It was at this moment that Mr. Zimmerman took things into his own hands and continued to pursue Trayvon Martin and it was at this point that Mr. Zimmerman became responsible for his own actions, after it was expressed by the 911 operator that he needn’t follow the suspect.

There were several calls from residents who witnessed what was transpiring between Mr. Zimmerman and Trayvon Martin. Trayvon Martin was clearly pleading for help and for his life. He had been pursued by someone he didn’t know and he had no idea of what his intentions were and it cost him his life.

Most recently, Trayvon’s girlfriend stepped forward and reported to the police through a lawyer that she was talking to the 17-year-old on a cellphone at the time he was being pursued by Zimmerman.  Her statement was:

“He said this man was watching him, so he put his hoodie on. He said he lost the man, I asked Trayvon to run, and he said he was going to walk fast. I told him to run but he said he was not going to run.”

At first, the young man said he wasn’t going to run but finally did. He thought he’d lost him but Zimmerman tracked him down. The rest of the story was pieced together by several calls from residents in the area. It well looks as though Trayvon Martin was stocked by the man.

The girlfriend also listened during the first few moments of the confrontation between Trayvon and Zimmerman:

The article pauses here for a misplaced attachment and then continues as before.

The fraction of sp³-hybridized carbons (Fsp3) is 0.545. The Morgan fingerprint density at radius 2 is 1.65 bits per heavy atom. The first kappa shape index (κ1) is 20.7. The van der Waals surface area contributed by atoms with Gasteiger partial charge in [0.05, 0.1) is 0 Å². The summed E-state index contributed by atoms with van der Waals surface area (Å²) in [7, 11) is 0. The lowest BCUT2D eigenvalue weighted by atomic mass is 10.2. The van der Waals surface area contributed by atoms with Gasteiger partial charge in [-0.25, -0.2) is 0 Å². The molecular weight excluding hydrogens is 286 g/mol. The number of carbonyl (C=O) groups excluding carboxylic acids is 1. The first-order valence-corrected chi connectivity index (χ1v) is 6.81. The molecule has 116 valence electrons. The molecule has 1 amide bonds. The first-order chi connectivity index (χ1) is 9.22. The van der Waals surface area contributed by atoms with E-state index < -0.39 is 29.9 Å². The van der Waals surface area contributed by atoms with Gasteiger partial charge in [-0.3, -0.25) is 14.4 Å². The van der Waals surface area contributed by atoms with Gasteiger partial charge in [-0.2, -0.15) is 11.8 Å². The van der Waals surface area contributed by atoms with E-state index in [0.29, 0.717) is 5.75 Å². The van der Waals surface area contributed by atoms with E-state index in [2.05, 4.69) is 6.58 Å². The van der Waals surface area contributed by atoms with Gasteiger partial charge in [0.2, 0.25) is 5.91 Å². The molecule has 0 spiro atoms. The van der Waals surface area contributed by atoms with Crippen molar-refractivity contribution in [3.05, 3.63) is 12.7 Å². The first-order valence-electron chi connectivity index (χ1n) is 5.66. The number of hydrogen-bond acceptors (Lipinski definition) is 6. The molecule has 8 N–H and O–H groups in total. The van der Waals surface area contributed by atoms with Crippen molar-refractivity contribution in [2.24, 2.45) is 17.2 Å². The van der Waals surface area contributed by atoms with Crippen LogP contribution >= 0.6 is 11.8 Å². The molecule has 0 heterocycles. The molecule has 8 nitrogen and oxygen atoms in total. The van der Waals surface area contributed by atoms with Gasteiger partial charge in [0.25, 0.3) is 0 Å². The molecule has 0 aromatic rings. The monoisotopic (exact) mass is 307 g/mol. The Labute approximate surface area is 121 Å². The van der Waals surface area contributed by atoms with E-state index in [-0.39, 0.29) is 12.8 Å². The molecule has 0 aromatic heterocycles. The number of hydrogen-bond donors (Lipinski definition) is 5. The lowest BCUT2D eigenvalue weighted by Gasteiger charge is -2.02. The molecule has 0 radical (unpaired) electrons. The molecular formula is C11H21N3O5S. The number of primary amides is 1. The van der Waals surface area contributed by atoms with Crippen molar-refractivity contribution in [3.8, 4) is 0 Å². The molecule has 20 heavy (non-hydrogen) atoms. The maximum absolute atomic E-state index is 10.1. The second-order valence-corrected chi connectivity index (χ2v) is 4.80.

“Trayvon said, ‘What, are you following me for,’ and the man said, ‘What are you doing here.’ Next thing I hear is somebody pushing, and somebody pushed Trayvon because the head set just fell. I called him again and he didn’t answer the phone.”

Mr. Zimmerman has not been arrested or charged with any crime.

What this exposes here is a flawed Florida law called Stand Your Ground law. The law allows a person to use deadly force against another person when he or she has a reasonable belief that the use of deadly force is necessary to prevent serious bodily injury or death. It also provides immunity from criminal prosecution and civil action for the use of such force. Deadly force can be used even if a person has other means of protecting themselves such as calling the police or retreating from the situation.